TAME­SIDE COUN­TRY­SIDE

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BIO­DI­VER­SITY or bi­o­log­i­cal di­ver­sity is the va­ri­ety of all life. It in­cludes plants, an­i­mals and the com­plex ecosytems of which they are part. From the small seed of a plant in soil to the largest an­i­mal that has ever lived, the blue whale in the sea, they are the wildlife that fit into an ecosys­tem which makes our world hab­it­able.

Our sur­vival de­pends on bio­di­ver­sity. Not only do plants, an­i­mals and habi­tats en­rich our ev­ery­day lives, they pro­duce the nec­es­sary in­gre­di­ents for all life to ex­ist.

Hu­man ac­tiv­i­ties are chang­ing and de­stroy­ing habi­tats, nat­u­ral ecosytems and land­scapes on an in­creas­ing scale, and as a con­se­quence species are de­clin­ing at an alarm­ing rate.

In an at­tempt to halt and re­verse the loss and de­cline of species and habi­tats within the UK the Bio­di­ver­sity Ac­tion Plan was cre­ated.

There are an amaz­ing va­ri­ety of key bio­di­ver­sity habi­tats in Tame­side; blan­ket bog, up­land flushes, fens and swamps, up­land heath­land, up­land oak wood­land, wet wood­land, low­land mead­ows, ponds and lodges and hedgerows.

In ad­di­tion there is ur­ban greenspace, marshy grass­land, arable field mar­gins, open mosaic habi­tats on pre­vi­ously de­vel­oped land and reedbeds.

There are large patches of broad-leaved wood­land in Ash­ton. This is the per­fect home for the speck­led wood but­ter­fly. It is only over the last few years that this but­ter­fly has been found as far north as Ash­ton.

Au­den­shaw has a won­der­ful stretch of open wa­ter that pro­vides a good habi­tat for dragon­flies. The young of these crea­tures live in the wa­ter for two years be­fore climb­ing upon a plant stem to emerge as dragon­flies.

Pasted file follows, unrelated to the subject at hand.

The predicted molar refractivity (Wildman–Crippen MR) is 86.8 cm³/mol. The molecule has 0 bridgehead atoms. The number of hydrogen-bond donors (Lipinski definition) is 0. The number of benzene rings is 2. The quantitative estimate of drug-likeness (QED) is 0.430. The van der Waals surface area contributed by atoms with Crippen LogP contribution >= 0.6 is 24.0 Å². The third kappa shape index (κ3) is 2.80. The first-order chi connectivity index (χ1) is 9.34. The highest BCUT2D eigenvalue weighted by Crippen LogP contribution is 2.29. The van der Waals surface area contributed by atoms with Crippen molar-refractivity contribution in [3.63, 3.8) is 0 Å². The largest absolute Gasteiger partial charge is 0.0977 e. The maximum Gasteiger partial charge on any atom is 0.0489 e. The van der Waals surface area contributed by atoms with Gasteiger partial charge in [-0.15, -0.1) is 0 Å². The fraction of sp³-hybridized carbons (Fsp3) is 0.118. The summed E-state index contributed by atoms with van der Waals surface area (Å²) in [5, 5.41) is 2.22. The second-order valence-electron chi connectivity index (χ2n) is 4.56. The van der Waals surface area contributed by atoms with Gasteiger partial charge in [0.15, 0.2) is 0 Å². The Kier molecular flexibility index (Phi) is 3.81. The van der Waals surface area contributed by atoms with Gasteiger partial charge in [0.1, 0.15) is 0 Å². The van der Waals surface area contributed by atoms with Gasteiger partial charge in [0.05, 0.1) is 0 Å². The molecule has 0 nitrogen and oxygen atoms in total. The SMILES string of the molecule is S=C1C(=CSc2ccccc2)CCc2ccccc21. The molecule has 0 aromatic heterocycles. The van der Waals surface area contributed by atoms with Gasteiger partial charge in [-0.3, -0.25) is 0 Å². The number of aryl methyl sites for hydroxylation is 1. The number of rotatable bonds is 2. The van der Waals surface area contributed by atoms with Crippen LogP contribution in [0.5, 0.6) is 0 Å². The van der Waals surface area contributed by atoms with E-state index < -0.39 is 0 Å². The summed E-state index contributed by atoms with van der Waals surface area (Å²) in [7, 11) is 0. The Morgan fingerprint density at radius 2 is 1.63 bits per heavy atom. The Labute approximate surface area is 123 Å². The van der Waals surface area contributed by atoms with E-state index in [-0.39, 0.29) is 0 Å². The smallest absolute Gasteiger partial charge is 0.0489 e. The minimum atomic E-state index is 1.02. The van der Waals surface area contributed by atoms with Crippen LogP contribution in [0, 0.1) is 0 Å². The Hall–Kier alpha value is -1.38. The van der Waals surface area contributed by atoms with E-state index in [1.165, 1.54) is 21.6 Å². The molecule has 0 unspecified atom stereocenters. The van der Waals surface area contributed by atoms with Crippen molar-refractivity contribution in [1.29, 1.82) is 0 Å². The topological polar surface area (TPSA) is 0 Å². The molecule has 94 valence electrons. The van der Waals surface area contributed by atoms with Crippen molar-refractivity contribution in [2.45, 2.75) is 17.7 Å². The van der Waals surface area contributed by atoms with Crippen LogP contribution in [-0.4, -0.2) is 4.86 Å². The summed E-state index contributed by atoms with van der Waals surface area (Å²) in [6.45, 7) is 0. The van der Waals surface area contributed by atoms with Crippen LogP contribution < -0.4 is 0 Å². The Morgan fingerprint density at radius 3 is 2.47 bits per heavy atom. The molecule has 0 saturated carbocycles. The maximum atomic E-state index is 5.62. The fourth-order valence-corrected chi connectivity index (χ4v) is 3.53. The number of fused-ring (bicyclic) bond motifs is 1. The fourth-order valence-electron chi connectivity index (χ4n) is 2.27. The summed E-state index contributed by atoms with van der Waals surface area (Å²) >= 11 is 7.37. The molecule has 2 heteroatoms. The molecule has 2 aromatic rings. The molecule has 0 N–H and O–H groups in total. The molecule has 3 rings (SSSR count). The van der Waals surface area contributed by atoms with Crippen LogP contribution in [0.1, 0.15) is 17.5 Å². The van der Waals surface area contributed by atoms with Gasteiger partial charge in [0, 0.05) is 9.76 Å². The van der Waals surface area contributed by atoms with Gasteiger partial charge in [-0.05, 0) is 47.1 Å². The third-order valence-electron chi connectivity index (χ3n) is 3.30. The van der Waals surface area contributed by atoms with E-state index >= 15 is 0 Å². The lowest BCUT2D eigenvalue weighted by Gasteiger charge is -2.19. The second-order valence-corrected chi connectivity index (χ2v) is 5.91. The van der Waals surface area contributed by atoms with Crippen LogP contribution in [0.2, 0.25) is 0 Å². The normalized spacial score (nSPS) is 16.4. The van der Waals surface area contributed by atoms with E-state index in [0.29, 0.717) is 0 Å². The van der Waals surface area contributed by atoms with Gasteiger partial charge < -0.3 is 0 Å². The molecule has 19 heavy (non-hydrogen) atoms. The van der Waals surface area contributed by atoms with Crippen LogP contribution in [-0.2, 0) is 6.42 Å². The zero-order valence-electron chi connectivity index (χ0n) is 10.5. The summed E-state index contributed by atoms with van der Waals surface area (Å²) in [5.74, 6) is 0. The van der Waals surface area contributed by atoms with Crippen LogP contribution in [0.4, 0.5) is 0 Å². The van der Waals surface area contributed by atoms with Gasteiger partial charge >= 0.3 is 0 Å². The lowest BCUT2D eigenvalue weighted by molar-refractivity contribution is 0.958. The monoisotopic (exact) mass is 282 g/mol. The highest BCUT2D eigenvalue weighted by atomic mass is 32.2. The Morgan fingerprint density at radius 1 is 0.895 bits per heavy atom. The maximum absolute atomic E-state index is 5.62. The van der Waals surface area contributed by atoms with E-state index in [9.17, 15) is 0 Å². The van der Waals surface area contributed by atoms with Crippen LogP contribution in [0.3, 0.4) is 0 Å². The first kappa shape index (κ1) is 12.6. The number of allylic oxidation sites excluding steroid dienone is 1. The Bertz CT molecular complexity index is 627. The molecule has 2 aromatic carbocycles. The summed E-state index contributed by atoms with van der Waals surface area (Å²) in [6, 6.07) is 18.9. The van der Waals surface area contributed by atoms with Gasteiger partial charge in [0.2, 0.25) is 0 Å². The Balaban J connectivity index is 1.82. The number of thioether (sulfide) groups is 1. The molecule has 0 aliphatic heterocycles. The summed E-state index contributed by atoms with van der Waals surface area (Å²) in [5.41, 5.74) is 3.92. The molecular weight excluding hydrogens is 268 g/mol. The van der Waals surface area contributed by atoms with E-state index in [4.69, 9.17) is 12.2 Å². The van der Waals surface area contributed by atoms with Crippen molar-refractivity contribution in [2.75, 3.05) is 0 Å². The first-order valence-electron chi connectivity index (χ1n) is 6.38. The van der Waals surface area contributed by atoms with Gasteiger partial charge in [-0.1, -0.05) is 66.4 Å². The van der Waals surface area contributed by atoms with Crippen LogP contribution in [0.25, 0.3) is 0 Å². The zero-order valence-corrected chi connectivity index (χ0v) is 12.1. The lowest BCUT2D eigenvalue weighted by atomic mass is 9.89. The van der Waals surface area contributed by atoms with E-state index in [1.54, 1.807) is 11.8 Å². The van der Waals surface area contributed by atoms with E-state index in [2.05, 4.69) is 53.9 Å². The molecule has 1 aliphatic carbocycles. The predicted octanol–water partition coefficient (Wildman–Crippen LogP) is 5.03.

The bluebell wood­lands of Den­ton look stun­ning in spring. These vi­brant blue flow­ers show them­selves just be­fore the trees be­come cov­ered in leaves, herald­ing the re­turn of sum­mer.

Duk­in­field has its ur­ban green space. These spa­ces are sur­rounded by houses ● which makes it a great place for the ur­ban fox. There are more foxes now liv­ing in the town than the coun­try­side.

Droyls­den is lucky to have a sec­tion of the Hollinwood Branch canal run­ning through it. This is a good habi­tat for aquatic life and makes an ideal home for the en­dan­gered wa­ter vole.

The up­land mead­ows of Wer­neth Low in Hyde are good places to find hay rat­tle. This semi par­a­sitic plant takes nu­tri­ents it needs from other plants that are grow­ing nearby.

Mead­ows are more likely to be rich in wild­flow­ers with the pres­ence of hay rat­tle.

Very few places in Eng­land can boast their own piece of an­cient wood­land like Long­den­dale can. Here you can find the mighty oak; a tree home to more species of in­sect than any other, which in turn at­tracts a greater num­ber of birds and mam­mals.

In the skies above Moss­ley you may see a small brown bird, but wait till you hear it sing.

The sky­lark rises up from the grass­land, into the sky, sev­eral hun­dred feet ver­ti­cally, then plum­mets to a few feet from the ground, singing all the time.

Staly­bridge is sur­rounded by moor­land.

This may ap­pear bleak, but a closer look can re­veal spec­tac­u­lar wildlife. Brown hares can be seen on the lower part of the moors and higher up you may be lucky.

Dis­cover the wildlife of Tame­side on an eight­mile walk from the Tame Val­ley and up to Wer­neth Low with Pete Long­bot­tom, Greenspace Devel­op­ment Of­fi­cer. Meet at 10am on Sun­day, Au­gust 20 at Hyde Cen­tral Sta­tion car park, Great Nor­bury Street, Hyde, SK14 1BW.

For fur­ther in­for­ma­tion ring 0161 342 3055.

The River Tame in Haughton Dale

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